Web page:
This page helps describe the Command support provided to Australian Defence Force by Defence Anglican Chaplains.
Contribution to Defence Capability
Defence Chaplains support Commanders at all levels contributing to Defence capability.
They support the well-being of all personnel by:
- The provision of pastoral, spiritual and religious advice,
- The provision of pastoral care for Defence Force members and their families,
- The conduct of pastoral orientated training sessions and character formation activities,
- The conduct of religious services and support,
- Actively engaging with religious leaders and local communities for the support of the Defence Force’s people and mission.
Provision of Advice
Your Chaplain is a member of the Commander’s personnel support team.
Free from the responsibilities of command and privileged in insight into personnel attitudes, the chaplain stands in a unique position to exercise independent judgement and to give expression to that judgement as a staff adviser.
Chaplains can provide timely, accurate and relevant advice to Commanders and staff on matters relating to spiritual, religious and pastoral wellbeing, personal morality, ethics, character formation and morale.
Your Chaplain routinely exercises ministry by being present with members and by sharing in their Service life experiences. This ministry creates unique opportunities for Chaplains to provide pastoral care to your personnel.
The chaplain visits personnel in their work place, accompanies them on exercises and goes with them into operations.
The chaplain walks with and supports personnel through anxiety, fear, stress, moral dilemmas, guilt, fatigue, boredom and loneliness.
They accept human frailty in a helpful non-condemnatory manner, but at the same time uphold and strive to exemplify standards of conduct, which conform to the ethics of their faith.
The chaplain supports and encourages the wounded, injured and ill and, especially in combat, provides consolation for the dying.
Pastoral care also extends beyond Defence Force personnel to the family.
The chaplain’s ability to enter into the domestic life of personnel and the confidential position in which they are placed, enable them to be an important and vital member of the family support team.
As part of the family support structure, the chaplain has an important role in providing support for the bereaved and comfort to the distressed.
The conduct of pastoral orientated training sessions and character formation activities.
Your chaplain can conduct unit training session on pastoral issues including mental health and well-being issues as well as religious orientation sessions for an area of operations.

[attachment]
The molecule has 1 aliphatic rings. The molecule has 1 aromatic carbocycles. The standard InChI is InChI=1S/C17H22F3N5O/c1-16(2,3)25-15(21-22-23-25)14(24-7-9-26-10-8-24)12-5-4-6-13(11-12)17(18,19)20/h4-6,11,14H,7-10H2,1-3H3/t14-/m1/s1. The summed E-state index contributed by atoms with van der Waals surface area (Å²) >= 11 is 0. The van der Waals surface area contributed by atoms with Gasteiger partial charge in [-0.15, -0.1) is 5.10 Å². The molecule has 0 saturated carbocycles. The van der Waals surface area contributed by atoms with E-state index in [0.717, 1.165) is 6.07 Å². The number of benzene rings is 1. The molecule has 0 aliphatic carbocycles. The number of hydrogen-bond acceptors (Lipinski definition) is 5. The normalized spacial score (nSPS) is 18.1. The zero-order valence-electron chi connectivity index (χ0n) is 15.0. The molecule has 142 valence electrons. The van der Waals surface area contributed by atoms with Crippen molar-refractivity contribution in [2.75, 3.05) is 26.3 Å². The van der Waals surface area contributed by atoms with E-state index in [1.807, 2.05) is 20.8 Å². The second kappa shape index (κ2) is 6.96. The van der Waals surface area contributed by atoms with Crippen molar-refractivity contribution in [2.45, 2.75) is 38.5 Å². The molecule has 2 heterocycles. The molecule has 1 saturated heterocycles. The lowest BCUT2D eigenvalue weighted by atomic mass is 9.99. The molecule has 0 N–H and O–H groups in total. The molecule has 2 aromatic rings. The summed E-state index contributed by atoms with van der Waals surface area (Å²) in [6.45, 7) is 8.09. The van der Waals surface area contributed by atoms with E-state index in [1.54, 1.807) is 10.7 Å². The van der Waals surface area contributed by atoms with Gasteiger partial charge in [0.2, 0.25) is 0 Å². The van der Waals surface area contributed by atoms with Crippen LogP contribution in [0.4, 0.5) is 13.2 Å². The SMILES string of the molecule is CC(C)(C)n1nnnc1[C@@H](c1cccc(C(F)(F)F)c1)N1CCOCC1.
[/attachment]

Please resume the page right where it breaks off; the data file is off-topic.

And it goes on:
Your Chaplain also shares a responsibility for the development and delivery of character and pastoral education programs.
Character education programs aim to encourage spiritual formation of individuals in order to develop personal characteristics and interpersonal skills, which motivate responsible moral judgements and behaviour conducive to the common good of the Defence Force, its personnel and teams.
Religious Ministry and Support
Your Chaplain conducts church services, particularly in the deployed environment as well as the conduct of occasional pastoral services such as baptisms, marriages and funerals.
The provision of religious ministry and support by Defence Force Chaplains extends beyond Defence Force personnel to include the recognised spouses and children of Defence members.
This extension of duties particularly applies in military areas separated by distance from normal community facilities.
Religious Leader Engagement
Over 80% of the world is religious and for most religious countries there is no separation of religion and state. Indeed, it is not uncommon for political leaders and government officials to demonstrate (and sometimes exaggerate) the depth of their formal religious commitment.
Leaders both at the national and local level are respectful of religious leaders and Chaplains can gain access to indigenous leaders because of who they are. Religious engagement involves your chaplain meeting and entering into a dialogue with religious representatives.
The dialogue normally beginning with religious discussion, building mutual understanding and respect and contributing toward improved understanding, trust, coordination, problem solving, and localised violence reduction.
Peace support operations, with its emphasis on stability and reconstruction, and post-conflict environments, where brokered cease-fires led to mission mandates enforcing fledgling peace agreements between former belligerents, are the types of operations most suited to religious leader engagement.